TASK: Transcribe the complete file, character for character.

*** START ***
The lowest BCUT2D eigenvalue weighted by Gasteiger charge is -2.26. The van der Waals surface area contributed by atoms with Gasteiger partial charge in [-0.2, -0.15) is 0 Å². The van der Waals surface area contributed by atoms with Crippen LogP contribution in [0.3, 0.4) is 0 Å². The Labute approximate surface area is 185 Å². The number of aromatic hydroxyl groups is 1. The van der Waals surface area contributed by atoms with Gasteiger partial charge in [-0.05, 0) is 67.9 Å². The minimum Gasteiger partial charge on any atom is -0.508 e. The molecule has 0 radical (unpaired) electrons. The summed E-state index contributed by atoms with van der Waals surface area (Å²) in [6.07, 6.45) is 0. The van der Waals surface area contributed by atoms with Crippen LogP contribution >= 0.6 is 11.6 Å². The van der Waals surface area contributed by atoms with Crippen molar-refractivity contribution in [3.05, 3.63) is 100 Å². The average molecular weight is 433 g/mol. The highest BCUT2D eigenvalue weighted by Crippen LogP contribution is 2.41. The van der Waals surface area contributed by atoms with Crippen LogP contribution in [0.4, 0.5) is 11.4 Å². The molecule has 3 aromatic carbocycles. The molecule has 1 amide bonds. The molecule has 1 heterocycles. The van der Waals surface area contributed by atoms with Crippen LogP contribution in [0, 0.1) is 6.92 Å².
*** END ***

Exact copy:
The lowest BCUT2D eigenvalue weighted by Gasteiger charge is -2.26. The van der Waals surface area contributed by atoms with Gasteiger partial charge in [-0.2, -0.15) is 0 Å². The van der Waals surface area contributed by atoms with Crippen LogP contribution in [0.3, 0.4) is 0 Å². The Labute approximate surface area is 185 Å². The number of aromatic hydroxyl groups is 1. The van der Waals surface area contributed by atoms with Gasteiger partial charge in [-0.05, 0) is 67.9 Å². The minimum Gasteiger partial charge on any atom is -0.508 e. The molecule has 0 radical (unpaired) electrons. The summed E-state index contributed by atoms with van der Waals surface area (Å²) in [6.07, 6.45) is 0. The van der Waals surface area contributed by atoms with Crippen LogP contribution >= 0.6 is 11.6 Å². The van der Waals surface area contributed by atoms with Crippen molar-refractivity contribution in [3.05, 3.63) is 100 Å². The average molecular weight is 433 g/mol. The highest BCUT2D eigenvalue weighted by Crippen LogP contribution is 2.41. The van der Waals surface area contributed by atoms with Crippen LogP contribution in [0.4, 0.5) is 11.4 Å². The molecule has 3 aromatic carbocycles. The molecule has 1 amide bonds. The molecule has 1 heterocycles. The van der Waals surface area contributed by atoms with Crippen LogP contribution in [0, 0.1) is 6.92 Å².